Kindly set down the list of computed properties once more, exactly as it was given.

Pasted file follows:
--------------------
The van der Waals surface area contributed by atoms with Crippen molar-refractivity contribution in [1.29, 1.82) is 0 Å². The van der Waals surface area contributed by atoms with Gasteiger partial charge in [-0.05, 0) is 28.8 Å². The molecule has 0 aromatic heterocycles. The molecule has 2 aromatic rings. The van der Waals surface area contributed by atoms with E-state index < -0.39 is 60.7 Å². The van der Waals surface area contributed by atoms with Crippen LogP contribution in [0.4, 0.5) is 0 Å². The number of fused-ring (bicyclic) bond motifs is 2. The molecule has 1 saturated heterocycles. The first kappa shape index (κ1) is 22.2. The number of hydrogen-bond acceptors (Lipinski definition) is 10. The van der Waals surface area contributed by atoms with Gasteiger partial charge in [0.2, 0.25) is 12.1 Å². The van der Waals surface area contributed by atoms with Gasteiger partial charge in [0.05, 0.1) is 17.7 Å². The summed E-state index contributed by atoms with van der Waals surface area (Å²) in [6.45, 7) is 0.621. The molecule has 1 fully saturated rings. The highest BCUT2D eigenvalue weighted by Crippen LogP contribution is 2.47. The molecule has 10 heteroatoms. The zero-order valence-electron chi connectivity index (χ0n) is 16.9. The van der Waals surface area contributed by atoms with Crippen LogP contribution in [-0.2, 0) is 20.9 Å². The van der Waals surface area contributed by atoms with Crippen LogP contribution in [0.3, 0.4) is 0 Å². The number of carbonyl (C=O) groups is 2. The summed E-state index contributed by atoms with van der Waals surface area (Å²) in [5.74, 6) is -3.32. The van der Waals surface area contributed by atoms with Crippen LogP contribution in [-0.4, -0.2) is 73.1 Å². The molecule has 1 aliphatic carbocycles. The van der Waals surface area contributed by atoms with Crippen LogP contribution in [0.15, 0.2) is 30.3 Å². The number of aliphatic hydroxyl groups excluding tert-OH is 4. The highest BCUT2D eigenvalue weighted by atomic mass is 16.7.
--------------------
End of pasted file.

The van der Waals surface area contributed by atoms with Crippen molar-refractivity contribution in [1.29, 1.82) is 0 Å². The van der Waals surface area contributed by atoms with Gasteiger partial charge in [-0.05, 0) is 28.8 Å². The molecule has 0 aromatic heterocycles. The molecule has 2 aromatic rings. The van der Waals surface area contributed by atoms with E-state index < -0.39 is 60.7 Å². The van der Waals surface area contributed by atoms with Crippen LogP contribution in [0.4, 0.5) is 0 Å². The number of fused-ring (bicyclic) bond motifs is 2. The molecule has 1 saturated heterocycles. The first kappa shape index (κ1) is 22.2. The number of hydrogen-bond acceptors (Lipinski definition) is 10. The van der Waals surface area contributed by atoms with Gasteiger partial charge in [0.2, 0.25) is 12.1 Å². The van der Waals surface area contributed by atoms with Gasteiger partial charge in [0.05, 0.1) is 17.7 Å². The summed E-state index contributed by atoms with van der Waals surface area (Å²) in [6.45, 7) is 0.621. The molecule has 1 fully saturated rings. The highest BCUT2D eigenvalue weighted by Crippen LogP contribution is 2.47. The molecule has 10 heteroatoms. The zero-order valence-electron chi connectivity index (χ0n) is 16.9. The van der Waals surface area contributed by atoms with Crippen LogP contribution in [-0.2, 0) is 20.9 Å². The van der Waals surface area contributed by atoms with Crippen LogP contribution in [0.3, 0.4) is 0 Å². The number of carbonyl (C=O) groups is 2. The summed E-state index contributed by atoms with van der Waals surface area (Å²) in [5.74, 6) is -3.32. The van der Waals surface area contributed by atoms with Crippen LogP contribution in [-0.4, -0.2) is 73.1 Å². The molecule has 1 aliphatic carbocycles. The van der Waals surface area contributed by atoms with Crippen LogP contribution in [0.15, 0.2) is 30.3 Å². The number of aliphatic hydroxyl groups excluding tert-OH is 4. The highest BCUT2D eigenvalue weighted by atomic mass is 16.7.